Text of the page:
Journal of Andrology & Gynaecology

Research Article

Association of the Force of Ejaculation and Orgasm Satisfaction using Novel Assessment Tools: Prospective Trial in Healthy Men

Daniel J. Lee1, Ali A. Dabaja1,2, Victor Kapoor2, Darius A. Paduch1*

  • 1Department of Urology, Weill Cornell Medical College, New York, NY, USA
  • 2Department of Urology, Henry Ford Health System, Detroit, MI, USA

*Address for Correspondence: Darius A. Paduch, M.D, Ph.D., Department of Urology, Weill Cornell Medical College, 520 E 70th St Starr 900, New York, NY 10065, USA, Tel: 212-746-5455; E-mail: dap2013@med.cornell.edu
 
Citation: Lee DJ, Dabaja AA, Kapoor V, Paduch DA. Association of the Force of Ejaculation and Orgasm Satisfaction using Novel Assessment Yools: Prospective Trial in Healthy Men. J Androl Gynaecol. 2014;2(3): 4.

Copyright © 2014 Lee DJ, et al. This is an open access article distributed under the Creative Commons Attribution License, which permits unrestricted use, distribution, and reproduction in any medium, provided the original work is properly cited.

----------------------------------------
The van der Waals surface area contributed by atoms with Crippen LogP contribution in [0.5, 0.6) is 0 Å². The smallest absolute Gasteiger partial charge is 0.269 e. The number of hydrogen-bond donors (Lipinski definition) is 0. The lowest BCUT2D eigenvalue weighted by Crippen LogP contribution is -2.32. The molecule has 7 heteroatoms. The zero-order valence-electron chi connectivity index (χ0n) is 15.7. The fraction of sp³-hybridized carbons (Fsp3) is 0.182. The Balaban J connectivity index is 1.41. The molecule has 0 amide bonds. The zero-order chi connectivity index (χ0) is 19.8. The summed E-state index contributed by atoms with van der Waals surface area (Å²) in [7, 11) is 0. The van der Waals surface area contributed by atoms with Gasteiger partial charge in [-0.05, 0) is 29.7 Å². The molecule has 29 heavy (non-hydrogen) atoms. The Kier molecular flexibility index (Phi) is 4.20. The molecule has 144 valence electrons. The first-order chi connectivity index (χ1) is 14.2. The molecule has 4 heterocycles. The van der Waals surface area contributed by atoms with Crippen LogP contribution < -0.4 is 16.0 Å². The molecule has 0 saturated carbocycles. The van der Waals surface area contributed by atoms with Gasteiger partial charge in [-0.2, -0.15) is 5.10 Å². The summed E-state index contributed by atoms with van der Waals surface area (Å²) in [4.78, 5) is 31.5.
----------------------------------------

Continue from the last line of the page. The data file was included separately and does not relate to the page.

Journal of Andrology & Gynaecology | ISSN 2332-3442 | Volume: 2, Issue: 3
 
Submission: 01 September 2014 | Accepted: 25 September 2014 | Published: 27 September 2014


Abstract

Background: Orgasmic and ejaculatory disorders affect hundreds of thousands of men worldwide, but remain poorly understood and studied. No validated and reproducible tools are available to assess orgasmic satisfaction. In addition, little is known about the relationships between orgasmic quality and ejaculatory force. We therefore performed a prospective trial to characterize orgasmic satisfaction and ejaculatory force.

Methods: Fifty healthy subjects with no evidence of orgasmic, erectile, and ejaculatory dysfunction participated in the study. A 10-point self-assessment scale was used to rate the quality of the orgasm (median orgasm satisfaction score). The force of ejaculation used a 4-point scale based off of the distance traveled while lying supine: 0 for no ejaculate, 1 overflow, 2 below the umbilicus, and 3 above the umbilicus.